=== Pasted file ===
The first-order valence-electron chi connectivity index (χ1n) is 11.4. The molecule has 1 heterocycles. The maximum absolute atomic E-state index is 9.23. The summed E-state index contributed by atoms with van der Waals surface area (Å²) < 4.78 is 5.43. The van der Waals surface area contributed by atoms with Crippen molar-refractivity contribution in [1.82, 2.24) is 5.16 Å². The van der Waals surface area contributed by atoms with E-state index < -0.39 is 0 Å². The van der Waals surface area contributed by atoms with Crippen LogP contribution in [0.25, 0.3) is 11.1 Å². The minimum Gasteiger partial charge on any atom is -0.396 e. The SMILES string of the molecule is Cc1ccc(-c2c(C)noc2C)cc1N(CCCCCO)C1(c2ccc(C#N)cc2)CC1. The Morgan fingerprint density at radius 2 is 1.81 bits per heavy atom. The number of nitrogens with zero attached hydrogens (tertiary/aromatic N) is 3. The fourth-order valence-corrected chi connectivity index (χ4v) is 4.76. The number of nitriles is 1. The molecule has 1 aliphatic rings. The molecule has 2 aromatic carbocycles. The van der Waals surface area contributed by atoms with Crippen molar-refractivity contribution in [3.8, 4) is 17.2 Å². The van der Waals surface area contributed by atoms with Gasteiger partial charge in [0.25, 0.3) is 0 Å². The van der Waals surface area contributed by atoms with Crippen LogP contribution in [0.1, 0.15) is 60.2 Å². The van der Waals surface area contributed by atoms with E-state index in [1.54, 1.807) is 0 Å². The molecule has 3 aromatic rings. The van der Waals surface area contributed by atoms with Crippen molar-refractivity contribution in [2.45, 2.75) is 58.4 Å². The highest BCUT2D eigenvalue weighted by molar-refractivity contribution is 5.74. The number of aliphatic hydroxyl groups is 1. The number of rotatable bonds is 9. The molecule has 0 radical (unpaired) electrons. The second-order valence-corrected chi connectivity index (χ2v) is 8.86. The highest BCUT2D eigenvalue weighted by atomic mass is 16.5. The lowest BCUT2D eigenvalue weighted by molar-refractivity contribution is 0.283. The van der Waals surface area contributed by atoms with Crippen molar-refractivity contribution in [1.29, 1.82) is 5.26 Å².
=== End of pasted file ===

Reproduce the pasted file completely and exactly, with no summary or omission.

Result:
The first-order valence-electron chi connectivity index (χ1n) is 11.4. The molecule has 1 heterocycles. The maximum absolute atomic E-state index is 9.23. The summed E-state index contributed by atoms with van der Waals surface area (Å²) < 4.78 is 5.43. The van der Waals surface area contributed by atoms with Crippen molar-refractivity contribution in [1.82, 2.24) is 5.16 Å². The van der Waals surface area contributed by atoms with E-state index < -0.39 is 0 Å². The van der Waals surface area contributed by atoms with Crippen LogP contribution in [0.25, 0.3) is 11.1 Å². The minimum Gasteiger partial charge on any atom is -0.396 e. The SMILES string of the molecule is Cc1ccc(-c2c(C)noc2C)cc1N(CCCCCO)C1(c2ccc(C#N)cc2)CC1. The Morgan fingerprint density at radius 2 is 1.81 bits per heavy atom. The number of nitrogens with zero attached hydrogens (tertiary/aromatic N) is 3. The fourth-order valence-corrected chi connectivity index (χ4v) is 4.76. The number of nitriles is 1. The molecule has 1 aliphatic rings. The molecule has 2 aromatic carbocycles. The van der Waals surface area contributed by atoms with Crippen molar-refractivity contribution in [3.8, 4) is 17.2 Å². The van der Waals surface area contributed by atoms with Gasteiger partial charge in [0.25, 0.3) is 0 Å². The van der Waals surface area contributed by atoms with Crippen LogP contribution in [0.1, 0.15) is 60.2 Å². The van der Waals surface area contributed by atoms with E-state index in [1.54, 1.807) is 0 Å². The molecule has 3 aromatic rings. The van der Waals surface area contributed by atoms with Crippen molar-refractivity contribution in [2.45, 2.75) is 58.4 Å². The highest BCUT2D eigenvalue weighted by molar-refractivity contribution is 5.74. The number of aliphatic hydroxyl groups is 1. The number of rotatable bonds is 9. The molecule has 0 radical (unpaired) electrons. The second-order valence-corrected chi connectivity index (χ2v) is 8.86. The highest BCUT2D eigenvalue weighted by atomic mass is 16.5. The lowest BCUT2D eigenvalue weighted by molar-refractivity contribution is 0.283. The van der Waals surface area contributed by atoms with Crippen molar-refractivity contribution in [1.29, 1.82) is 5.26 Å².